Friday, October 12, 2012

intrarater test-retest coefficient of variation of hippocarnpal volumetric measurements is 1.9%

     Validation studies demonstrate that the intrarater test-retest coefficient of variation of hippocarnpal volumetric measurements is 1.9% with this method (Jack, Bentley, Twomey, & Zinsmeister, 1990). The 3D-image data set of each patient is realigned into an orientation perpendicular to the principal axis of the left hippocarnpal formation. The imaging data are then interpolated in-plane to the equivalent of a 512 x 512 matrix and magnified two times. The voxel size of the fully processed image data is 0.316 mm3. The borders of the hippocampi are manually traced on the workstation screen for each image slice sequentially from posterior to anterior.
     Typically, 40 to 50 imaging slices are measured for each hippocampus. In-plane hippocampal anatomic boundaries are defined to include the CA1 to CA4 sectors of the hippocampus proper, the dentate gyrus, and the subiculum (Jack et al., 1997). The posterior boundary of the hippocampus is determined by the oblique coronal anatomic section, in which the crura of the fornices are defined in full profile.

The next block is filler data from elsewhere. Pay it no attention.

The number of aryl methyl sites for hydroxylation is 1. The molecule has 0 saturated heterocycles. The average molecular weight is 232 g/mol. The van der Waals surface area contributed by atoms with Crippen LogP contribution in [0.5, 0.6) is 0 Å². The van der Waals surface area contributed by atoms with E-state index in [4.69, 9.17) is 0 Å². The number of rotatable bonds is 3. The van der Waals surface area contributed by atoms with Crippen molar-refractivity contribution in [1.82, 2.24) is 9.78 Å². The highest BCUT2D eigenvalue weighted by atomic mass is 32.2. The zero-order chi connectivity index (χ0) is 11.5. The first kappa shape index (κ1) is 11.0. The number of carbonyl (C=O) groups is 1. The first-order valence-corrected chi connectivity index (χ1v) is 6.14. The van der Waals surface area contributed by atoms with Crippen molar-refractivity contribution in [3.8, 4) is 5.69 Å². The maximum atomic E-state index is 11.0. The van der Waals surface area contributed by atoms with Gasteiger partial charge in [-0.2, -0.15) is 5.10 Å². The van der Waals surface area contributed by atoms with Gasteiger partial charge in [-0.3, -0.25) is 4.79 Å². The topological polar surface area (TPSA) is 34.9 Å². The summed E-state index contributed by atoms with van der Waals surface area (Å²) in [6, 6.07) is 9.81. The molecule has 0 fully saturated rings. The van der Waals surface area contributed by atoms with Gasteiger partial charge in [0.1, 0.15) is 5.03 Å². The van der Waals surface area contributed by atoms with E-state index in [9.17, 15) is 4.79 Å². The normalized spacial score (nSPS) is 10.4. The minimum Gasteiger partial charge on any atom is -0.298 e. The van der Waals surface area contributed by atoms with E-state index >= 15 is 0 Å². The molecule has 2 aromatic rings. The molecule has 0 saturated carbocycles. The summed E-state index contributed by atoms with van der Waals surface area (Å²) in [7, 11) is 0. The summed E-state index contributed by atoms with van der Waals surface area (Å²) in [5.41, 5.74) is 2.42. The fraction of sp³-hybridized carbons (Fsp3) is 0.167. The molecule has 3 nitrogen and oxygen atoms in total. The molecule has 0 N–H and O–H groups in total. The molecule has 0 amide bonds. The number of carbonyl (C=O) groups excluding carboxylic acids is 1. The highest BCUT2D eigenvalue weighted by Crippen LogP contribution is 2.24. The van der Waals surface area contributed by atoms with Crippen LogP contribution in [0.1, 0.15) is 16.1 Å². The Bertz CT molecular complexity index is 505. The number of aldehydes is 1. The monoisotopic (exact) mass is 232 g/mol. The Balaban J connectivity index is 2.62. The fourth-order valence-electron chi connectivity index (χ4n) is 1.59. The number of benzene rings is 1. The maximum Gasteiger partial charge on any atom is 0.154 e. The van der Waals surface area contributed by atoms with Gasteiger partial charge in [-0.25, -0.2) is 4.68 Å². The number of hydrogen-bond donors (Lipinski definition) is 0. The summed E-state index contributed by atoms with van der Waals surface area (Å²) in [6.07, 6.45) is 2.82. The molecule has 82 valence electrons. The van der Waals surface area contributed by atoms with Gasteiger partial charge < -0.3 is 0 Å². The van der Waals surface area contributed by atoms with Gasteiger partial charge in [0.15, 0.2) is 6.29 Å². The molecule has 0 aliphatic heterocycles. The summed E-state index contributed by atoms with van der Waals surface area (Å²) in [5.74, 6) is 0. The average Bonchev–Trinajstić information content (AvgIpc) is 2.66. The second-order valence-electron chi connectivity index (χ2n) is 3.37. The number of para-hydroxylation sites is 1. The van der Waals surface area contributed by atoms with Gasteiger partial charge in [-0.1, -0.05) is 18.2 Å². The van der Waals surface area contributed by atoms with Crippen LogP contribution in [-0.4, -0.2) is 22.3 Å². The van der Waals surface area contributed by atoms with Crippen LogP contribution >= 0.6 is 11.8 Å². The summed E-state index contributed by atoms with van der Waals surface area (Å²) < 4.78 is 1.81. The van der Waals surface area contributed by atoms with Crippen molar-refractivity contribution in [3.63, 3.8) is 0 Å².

Pearson correlation coefficients were calculated between the hippocampal volume measured from MRIs obtained at study entry, as well as the participants' baseline Alzheimer's Disease Assessment Scale-Cognitive portion (ADAS-COG) (Rosen, Mohs, & Davis, 1984) and Clinical Dementia Rating (CDR) Sum of Boxes (Morris, 1997), in order to determine the relationship between hippocampal volume and cognitive and functional performance at baseline.

Thursday, October 11, 2012

treatment with vitamin E, donepezil, or placebo

         Approximately 720 participants with MCI are currently being randomized to treatment with vitamin E, donepezil, or placebo for 3 years, with roughly an equal number of participants (240) in each treatment group.